Despite its on-road footprint remaining the same as that of the outgoing model, the all-new Picanto will offer buyers best-in-class packaging efficiency, with maximum versatility resulting from its larger cabin and class-leading boot capacity.
The Picanto meets the increasing trend towards five-door models in the A-segment, with Kia discontinuing the three-door model for the third generation car. Offering maximum practicality, the new model is no larger than the model it replaces, at 1,485 mm in height, 3,595 mm long and 1,595 mm wide. The new platform boasts a longer wheelbase and longer rear overhang, however, freeing up more space in the cabin and boot (the front overhang is reduced by 25 mm, to 675 mm).
Inside, the new Picanto provides occupants with more leg- and head-room than best-selling rivals in the A-segment, while a lower step height makes for easier ingress and egress. The base of the dashboard has been moved upwards by 15 mm for greater knee and leg space for front passengers. The new Picanto is available with either four or five seats, with the rear bench split into either two or three seats depending on buyer preference (1.2-litre models are five-seat only).
The new central armrest for front passengers can slide back and forth up to 55 mm – a first in the class – and covers a small storage compartment designed to accommodate a one-litre water bottle or a sunglasses case. At the base of the centre console is an open double-shelf tray to store mobile devices and other small items, with retractable twin cupholders which can fold away to yield more storage space.
Beneath the sun visors in the front of the cabin, the vanity mirror also features bright new LED lights and a strip of mood lighting. By providing the surrounding glow of a make-up room mirror, the Picanto’s new vanity mirror makes it easier for occupants to apply make-up, check their hair-style, or adjust their hat, scarf or tie.
The boot grows from 200 litres (VDA) to a maximum 255 litres – the most of any car in the class – and also features a two-step boot floor, which can be raised or lowered by 145 mm to create additional space as required, as well as create an under-floor storage area. The 60:40 split-folding rear seats can be folded down completely flat with a one-touch lever, for maximum ease of use. This also boosts cargo capacity to 1,010 litres.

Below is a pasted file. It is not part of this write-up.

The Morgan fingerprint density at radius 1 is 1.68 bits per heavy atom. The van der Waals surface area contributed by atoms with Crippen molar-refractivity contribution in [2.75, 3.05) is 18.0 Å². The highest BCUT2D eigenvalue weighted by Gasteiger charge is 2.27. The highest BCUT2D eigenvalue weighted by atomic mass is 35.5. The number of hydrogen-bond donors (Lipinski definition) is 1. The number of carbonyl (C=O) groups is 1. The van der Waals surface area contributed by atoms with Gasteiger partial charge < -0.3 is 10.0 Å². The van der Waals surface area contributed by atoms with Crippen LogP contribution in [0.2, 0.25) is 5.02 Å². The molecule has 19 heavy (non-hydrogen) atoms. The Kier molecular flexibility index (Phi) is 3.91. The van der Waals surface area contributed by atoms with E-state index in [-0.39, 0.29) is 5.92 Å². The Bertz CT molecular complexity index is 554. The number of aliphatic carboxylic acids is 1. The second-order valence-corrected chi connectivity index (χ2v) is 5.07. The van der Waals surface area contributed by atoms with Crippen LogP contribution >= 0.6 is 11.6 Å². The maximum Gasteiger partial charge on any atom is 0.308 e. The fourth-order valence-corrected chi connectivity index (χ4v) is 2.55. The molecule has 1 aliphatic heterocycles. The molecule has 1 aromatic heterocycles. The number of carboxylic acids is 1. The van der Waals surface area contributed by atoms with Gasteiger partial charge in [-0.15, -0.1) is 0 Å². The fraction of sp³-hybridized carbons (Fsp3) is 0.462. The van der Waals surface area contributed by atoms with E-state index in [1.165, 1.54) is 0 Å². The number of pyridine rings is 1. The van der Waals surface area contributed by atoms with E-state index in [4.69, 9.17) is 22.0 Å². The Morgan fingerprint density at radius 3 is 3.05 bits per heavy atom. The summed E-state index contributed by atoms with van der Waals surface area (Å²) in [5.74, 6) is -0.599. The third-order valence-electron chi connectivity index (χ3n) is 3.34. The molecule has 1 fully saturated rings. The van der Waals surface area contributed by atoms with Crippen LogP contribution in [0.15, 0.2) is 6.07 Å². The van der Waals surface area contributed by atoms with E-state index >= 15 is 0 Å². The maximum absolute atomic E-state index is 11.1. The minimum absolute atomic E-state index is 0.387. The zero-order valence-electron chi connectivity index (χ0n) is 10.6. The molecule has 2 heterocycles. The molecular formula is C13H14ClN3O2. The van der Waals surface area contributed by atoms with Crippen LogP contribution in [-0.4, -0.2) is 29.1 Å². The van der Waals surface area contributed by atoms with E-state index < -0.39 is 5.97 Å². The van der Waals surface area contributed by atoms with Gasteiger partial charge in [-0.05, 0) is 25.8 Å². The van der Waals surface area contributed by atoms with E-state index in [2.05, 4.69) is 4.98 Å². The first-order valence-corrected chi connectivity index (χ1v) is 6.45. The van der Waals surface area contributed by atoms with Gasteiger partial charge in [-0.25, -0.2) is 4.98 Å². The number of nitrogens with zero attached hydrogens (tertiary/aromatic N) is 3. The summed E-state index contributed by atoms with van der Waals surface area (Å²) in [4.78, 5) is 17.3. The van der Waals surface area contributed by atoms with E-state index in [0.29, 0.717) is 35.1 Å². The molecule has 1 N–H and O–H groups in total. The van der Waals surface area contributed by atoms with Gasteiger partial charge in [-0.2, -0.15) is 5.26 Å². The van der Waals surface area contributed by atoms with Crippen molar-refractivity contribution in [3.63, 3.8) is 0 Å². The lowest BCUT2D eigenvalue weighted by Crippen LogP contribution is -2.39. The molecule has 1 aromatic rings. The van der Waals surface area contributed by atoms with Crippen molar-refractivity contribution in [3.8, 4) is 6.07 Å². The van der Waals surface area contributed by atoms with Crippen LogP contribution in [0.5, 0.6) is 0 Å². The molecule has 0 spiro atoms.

Comfort levels are also improved. Where the seats in many A-segment rivals provide one-piece back rests with integrated headrests, the new Picanto gives buyers fully-adjustable headrests, which move up and down and tilt forwards and backwards. The Picanto’s new seats are also more comfortable for longer journeys, featuring the same seat-base materials and construction found in larger Kia models (such as the new Optima). In the rear, the angle of the back rest is more reclined – from 25 to 27 degrees – for a more relaxed posture, and slightly more prominent side bolsters on the rear bench further improve comfort and support during faster cornering.
Ride and handling
The outgoing Kia Picanto won plaudits for its combination of immediate handling responses and a comfortable ride. Engineers have emulated these characteristics in the new model, while making a series of modifications to the suspension – independent by MacPherson strut at the front; torsion beam at the rear – to realise greater ride stability and quicker, more enjoyable handling responses.
Designed to reduce the body roll angle under cornering by up to 1° and enable more immediate reactions to steering inputs, the Picanto’s anti-roll bars are two per cent stiffer and mounted slightly lower at the front, and five per cent stiffer and slightly higher at the rear. The Picanto’s revised dimensions – with a longer wheelbase and slightly shorter front overhang – also enable the pitch centre of the car to be placed further towards the rear of the car, helping to naturally reduce ‘nose dive’ under braking without firming up the suspension and potentially compromising ride comfort.
In addition, the longer wheelbase contributes to a natural improvement in ride quality and stability on all roads. The torsion beam rear axle has been reshaped and features newly-designed trailing arms, helping to reduce weight by 1.8 kg over the rear axle with no loss in component rigidity.
A new steering rack means the steering ratio has been quickened by 13 per cent over the outgoing Picanto, from 16.5:1 to 14.3:1. Not only does this enable more immediate responses to driver inputs, but reducing the turns of the wheel lock-to-lock (from 3.4 to 2.8 turns) makes the Picanto even easier to drive at low speeds and in the city. With the front wheel pushed closer to the front of the vehicle, resulting in a shorter overhang, the reduced weight ahead of the front axle reduces inertia for more agile handling.
The new Picanto is the first car in its class to offer buyers torque vectoring by braking – an additional function of the Electronic Stability Control system (ESC; see ‘Safety’). The adoption of this new technology for an A-segment car means the Picanto retains a higher degree of handling stability and security under cornering, while helping to reduce understeer during harder cornering.
Engines and transmissions
Underpinning the all-new Picanto’s quicker, more responsive steering is a range of highly efficient small-capacity petrol engines. Serving to minimise the weight over the front axle, the downsized engine line-up also delivers the sprightly acceleration and immediate powertrain responses that customers expect of an urban car.